Five Arab countries accused Qatar of supporting terrorism and cut diplomatic ties, triggering the Middle East’s worst diplomatic crisis in years (Washington Post). Led by Saudi Arabia, four other nations—Bahrain, Egypt, the United Arab Emirates, and the internationally backed government in Yemen—halted all air, land, and sea traffic to Doha on Monday, in addition to ejecting their diplomats. All but Egypt, which has over 20,000 citizens working in Qatar, ordered their citizens to leave the gulf Arab nation. Tensions have been building for years as Doha expanded its reach through the Al Jazeera channel, conducting business with Tehran, and backing Islamist fighters in Libya and Syria, while harboring the leaders of the Muslim Brotherhood, which are banned by other Arab nations. Many believe the Arab countries ganging up on Doha were emboldened by Trump’s recent visit to Saudi Arabia.
The Saudi-led rupture with Qatar is pushing the nation into Iran’s embrace (Bloomberg). Since the siege, Doha flights have used Iranian airspace, and Tehran even offered to send food since Riyadh has blocked shipments into Doha.
Iran’s Foreign Ministry urged Qatar and its neighboring gulf Arab countries to resolve their disputes through diplomacy and explicit dialogue (PressTV).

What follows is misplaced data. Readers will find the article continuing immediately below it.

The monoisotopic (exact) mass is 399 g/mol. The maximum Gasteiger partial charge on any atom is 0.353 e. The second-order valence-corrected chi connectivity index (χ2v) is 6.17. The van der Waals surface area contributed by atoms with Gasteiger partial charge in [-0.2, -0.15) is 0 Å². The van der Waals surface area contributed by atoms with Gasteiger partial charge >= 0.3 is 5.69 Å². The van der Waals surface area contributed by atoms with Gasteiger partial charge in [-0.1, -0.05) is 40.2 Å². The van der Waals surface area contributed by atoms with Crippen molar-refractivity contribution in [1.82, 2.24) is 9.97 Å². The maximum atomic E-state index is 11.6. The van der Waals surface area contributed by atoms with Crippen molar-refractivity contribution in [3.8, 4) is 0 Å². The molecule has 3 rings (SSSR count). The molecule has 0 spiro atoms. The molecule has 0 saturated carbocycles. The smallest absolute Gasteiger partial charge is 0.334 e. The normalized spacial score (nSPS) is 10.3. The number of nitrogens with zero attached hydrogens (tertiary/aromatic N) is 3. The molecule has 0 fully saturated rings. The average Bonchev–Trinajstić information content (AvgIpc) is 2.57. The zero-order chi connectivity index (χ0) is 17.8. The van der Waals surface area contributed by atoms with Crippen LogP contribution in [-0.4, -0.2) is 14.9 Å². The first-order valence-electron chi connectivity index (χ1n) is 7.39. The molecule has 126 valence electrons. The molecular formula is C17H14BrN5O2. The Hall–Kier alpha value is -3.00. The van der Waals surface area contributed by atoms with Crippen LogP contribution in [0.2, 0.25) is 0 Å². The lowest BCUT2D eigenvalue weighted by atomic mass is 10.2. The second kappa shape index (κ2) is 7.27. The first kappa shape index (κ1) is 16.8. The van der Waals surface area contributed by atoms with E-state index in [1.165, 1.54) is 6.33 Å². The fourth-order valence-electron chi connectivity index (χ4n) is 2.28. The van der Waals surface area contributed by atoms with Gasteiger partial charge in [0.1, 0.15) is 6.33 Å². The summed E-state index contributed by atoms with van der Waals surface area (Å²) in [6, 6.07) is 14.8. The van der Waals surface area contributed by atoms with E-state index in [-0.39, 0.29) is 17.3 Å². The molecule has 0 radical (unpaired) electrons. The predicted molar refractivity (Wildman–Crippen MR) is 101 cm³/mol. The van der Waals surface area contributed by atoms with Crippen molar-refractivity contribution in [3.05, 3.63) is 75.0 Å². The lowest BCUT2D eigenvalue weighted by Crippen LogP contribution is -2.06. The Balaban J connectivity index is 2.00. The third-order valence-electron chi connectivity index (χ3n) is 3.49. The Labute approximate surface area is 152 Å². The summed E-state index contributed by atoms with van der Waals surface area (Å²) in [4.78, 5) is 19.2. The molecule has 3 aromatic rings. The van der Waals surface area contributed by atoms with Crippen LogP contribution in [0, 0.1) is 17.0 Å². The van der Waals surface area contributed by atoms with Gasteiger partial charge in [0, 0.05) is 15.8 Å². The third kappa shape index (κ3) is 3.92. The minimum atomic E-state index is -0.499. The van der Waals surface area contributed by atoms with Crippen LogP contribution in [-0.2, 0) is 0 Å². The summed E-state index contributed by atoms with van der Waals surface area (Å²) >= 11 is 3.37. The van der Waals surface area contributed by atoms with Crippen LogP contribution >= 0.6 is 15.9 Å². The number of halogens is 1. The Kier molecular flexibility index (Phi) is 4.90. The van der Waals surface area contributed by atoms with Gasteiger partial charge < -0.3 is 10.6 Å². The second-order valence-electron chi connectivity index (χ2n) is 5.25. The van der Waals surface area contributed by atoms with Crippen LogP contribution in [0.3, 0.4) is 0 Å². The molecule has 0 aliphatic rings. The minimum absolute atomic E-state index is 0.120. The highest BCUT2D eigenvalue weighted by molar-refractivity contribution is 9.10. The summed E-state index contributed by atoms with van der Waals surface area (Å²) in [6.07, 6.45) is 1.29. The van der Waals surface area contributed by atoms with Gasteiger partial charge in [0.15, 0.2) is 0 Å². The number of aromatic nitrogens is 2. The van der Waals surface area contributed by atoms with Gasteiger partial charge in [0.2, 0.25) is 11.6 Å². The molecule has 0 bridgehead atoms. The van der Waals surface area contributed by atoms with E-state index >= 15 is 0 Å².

Iranian Foreign Minister Zarif spoke to EU Foreign Policy Chief Federica Mogherini about the Saudi-Doha row (Fars News Agency). Zarif also spoke to his counterparts in Iraq, Kuwait, Oman, Turkey, and others about regional issues.
Interestingly, hacked emails show a top UAE diplomat coordinating with a pro-Israel think tank against Tehran (The Intercept).
A former IRGC general said Saudi Arabia was emboldened by Israel and the United States, and plans to impose guardianship on Qatar, just like Bahrain (Mehr News Agency).
Iranian society extended its hand to the world, but the governments in Washington, Riyadh, and Tel Aviv responded with threatening clenched fists (Huffington Post).
Iranian hackers targeted Saudi Arabia's Ministry of Athletics (Twitter).
Meanwhile, the CIA’s “Dark Prince” will run Iran-related operations, signaling a tougher stance toward Tehran (New York Times).